Today is a national holiday here called Boxing Day which is a primarily British holiday traditionally celebrated the day following Christmas Day. In the late 18th century, Lords and Ladies of large estates would practice Boxing Day. They would do this by boxing up leftover food, clothing and other household items. These items would be distributed amongst their tenants and workers the day after Christmas. The day is known as St. Stephen's Day to Catholics the world over. It is principally a day of giving to the poor. How much should you give? Should you give anything? I heard this as a true story and have no reason to doubt it’s veracity as I have myself seen this kind of thing repeated over and over.
After Katrina, a preacher noticed the family standing in front of him at a New Orleans convenience store did not have enough money to pay for their few items. He tapped the man on the shoulder and said, “You don’t need to turn around, but please accept this money.” The man took the money without ever seeing the preacher.
Years later, the same pastor was invited to speak at a church in New Orleans. After the service, a man walked up to the preacher and shared this story about how he had come to faith in Christ: “Several years ago, my wife and our child were destitute. We had lost everything to Katrina, had no jobs, no money and were living in our car. We also lost all hope, and agreed to a suicide pact, including our child. However, we decided to first give our son some food, so we drove to a convenience store to buy him some food and milk.”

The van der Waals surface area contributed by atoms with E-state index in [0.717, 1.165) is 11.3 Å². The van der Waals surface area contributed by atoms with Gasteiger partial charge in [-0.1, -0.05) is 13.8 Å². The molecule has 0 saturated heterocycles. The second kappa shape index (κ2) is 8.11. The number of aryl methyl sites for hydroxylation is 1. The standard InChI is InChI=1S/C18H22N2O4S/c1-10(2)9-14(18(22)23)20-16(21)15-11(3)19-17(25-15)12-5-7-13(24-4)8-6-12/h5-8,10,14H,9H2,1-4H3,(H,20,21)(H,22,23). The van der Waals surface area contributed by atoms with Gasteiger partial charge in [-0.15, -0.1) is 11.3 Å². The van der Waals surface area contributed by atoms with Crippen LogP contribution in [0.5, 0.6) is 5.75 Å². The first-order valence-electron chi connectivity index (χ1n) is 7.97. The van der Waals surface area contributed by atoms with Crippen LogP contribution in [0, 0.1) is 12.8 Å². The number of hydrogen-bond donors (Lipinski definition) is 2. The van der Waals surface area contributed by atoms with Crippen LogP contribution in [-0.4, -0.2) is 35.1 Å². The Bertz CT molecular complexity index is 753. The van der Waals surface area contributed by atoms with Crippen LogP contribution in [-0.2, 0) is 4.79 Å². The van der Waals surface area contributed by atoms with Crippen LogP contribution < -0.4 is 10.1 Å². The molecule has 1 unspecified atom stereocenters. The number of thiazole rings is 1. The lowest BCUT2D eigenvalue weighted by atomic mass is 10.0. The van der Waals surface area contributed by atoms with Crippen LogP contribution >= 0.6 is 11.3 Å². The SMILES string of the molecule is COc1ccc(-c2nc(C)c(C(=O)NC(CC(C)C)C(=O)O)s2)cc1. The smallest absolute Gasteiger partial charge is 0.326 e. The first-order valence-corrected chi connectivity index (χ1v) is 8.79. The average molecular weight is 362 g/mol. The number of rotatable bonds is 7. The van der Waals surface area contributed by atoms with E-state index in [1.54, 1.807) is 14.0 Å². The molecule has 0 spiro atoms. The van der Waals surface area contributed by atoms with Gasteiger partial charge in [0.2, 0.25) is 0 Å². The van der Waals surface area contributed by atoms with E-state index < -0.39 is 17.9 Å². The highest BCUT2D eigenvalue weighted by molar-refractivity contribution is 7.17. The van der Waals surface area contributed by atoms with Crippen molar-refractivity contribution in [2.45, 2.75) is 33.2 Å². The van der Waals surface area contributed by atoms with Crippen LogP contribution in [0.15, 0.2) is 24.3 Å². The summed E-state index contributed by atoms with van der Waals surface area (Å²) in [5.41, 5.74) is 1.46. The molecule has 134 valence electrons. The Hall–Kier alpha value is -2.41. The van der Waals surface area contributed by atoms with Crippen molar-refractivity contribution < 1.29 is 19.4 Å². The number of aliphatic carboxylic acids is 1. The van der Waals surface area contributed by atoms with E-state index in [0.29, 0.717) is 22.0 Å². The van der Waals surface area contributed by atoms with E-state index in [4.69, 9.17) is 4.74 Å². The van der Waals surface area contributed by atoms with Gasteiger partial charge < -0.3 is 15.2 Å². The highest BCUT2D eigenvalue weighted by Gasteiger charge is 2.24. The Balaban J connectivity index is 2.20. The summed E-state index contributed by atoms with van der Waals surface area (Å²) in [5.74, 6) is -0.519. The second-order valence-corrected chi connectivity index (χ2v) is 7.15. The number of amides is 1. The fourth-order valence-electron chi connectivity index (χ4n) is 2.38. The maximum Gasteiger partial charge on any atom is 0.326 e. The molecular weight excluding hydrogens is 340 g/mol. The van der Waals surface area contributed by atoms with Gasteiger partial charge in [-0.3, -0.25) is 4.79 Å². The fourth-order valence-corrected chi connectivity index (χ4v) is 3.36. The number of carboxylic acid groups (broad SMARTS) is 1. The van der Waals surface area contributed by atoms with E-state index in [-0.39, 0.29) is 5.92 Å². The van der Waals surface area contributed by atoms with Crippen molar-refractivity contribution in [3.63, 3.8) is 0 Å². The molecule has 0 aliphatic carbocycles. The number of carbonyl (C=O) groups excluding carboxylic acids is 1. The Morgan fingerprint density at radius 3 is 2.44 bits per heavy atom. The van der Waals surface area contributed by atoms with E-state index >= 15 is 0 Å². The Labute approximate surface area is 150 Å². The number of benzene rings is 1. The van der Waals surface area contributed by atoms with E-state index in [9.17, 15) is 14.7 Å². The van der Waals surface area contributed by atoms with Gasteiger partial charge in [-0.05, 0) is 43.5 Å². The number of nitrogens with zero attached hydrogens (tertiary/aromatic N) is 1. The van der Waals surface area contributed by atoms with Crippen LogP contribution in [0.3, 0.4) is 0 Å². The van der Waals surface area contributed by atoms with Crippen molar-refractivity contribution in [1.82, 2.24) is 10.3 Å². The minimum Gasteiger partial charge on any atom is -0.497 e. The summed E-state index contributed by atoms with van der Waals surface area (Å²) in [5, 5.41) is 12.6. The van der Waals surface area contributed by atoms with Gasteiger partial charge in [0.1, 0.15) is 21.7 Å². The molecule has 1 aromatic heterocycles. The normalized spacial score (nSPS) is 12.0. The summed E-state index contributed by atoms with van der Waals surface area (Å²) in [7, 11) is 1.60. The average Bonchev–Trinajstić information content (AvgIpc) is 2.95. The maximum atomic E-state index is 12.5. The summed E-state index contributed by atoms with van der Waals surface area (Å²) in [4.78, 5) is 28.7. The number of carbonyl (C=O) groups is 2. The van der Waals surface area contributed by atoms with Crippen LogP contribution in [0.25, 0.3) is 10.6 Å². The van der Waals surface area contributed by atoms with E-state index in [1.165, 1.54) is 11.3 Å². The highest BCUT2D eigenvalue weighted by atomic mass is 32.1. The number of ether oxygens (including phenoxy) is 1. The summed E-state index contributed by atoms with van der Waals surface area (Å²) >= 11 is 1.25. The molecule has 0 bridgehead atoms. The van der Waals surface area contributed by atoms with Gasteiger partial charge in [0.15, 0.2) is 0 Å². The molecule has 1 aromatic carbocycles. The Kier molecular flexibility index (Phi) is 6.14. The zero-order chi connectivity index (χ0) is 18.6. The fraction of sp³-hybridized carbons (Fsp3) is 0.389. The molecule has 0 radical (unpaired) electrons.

“While we were standing in line at the store, we realized that we did not have enough money to pay for these items, but a man behind us asked us to please take the money from his hand and not look at him. This man told us that ‘Jesus loves you.’”
“We left the store, drove to our designated suicide site, and wept for hours. We couldn’t go through with it, so we drove away. As we drove, we noticed a church with a sign out front which said, ‘Jesus loves you.’ We went to that church the very next Sunday, and both my wife and I became Christians that very morning.”
He then told the pastor, “When you began speaking this morning, I knew immediately that you were the man who gave us that money.” How did he know? The pastor was from South Africa and had a very distinct accent. The man continued, “Your act of kindness was much more than a simple good deed. Three people are alive today because of it.”
You never know. Many times when I lived in the states, I’ve asked what the bill for the car behind me at MacDonalds was going to be, and if it wasn’t too much, I would pay it for them and tell the clerk to tell them it was a gift from God. I always drove away and never looked back. I have also paid the toll for the car behind me on turnpikes. It felt good which is why I did it. It really costs so little to learn to love and never to expect anything in return. Sometimes, the benefits are indeed huge.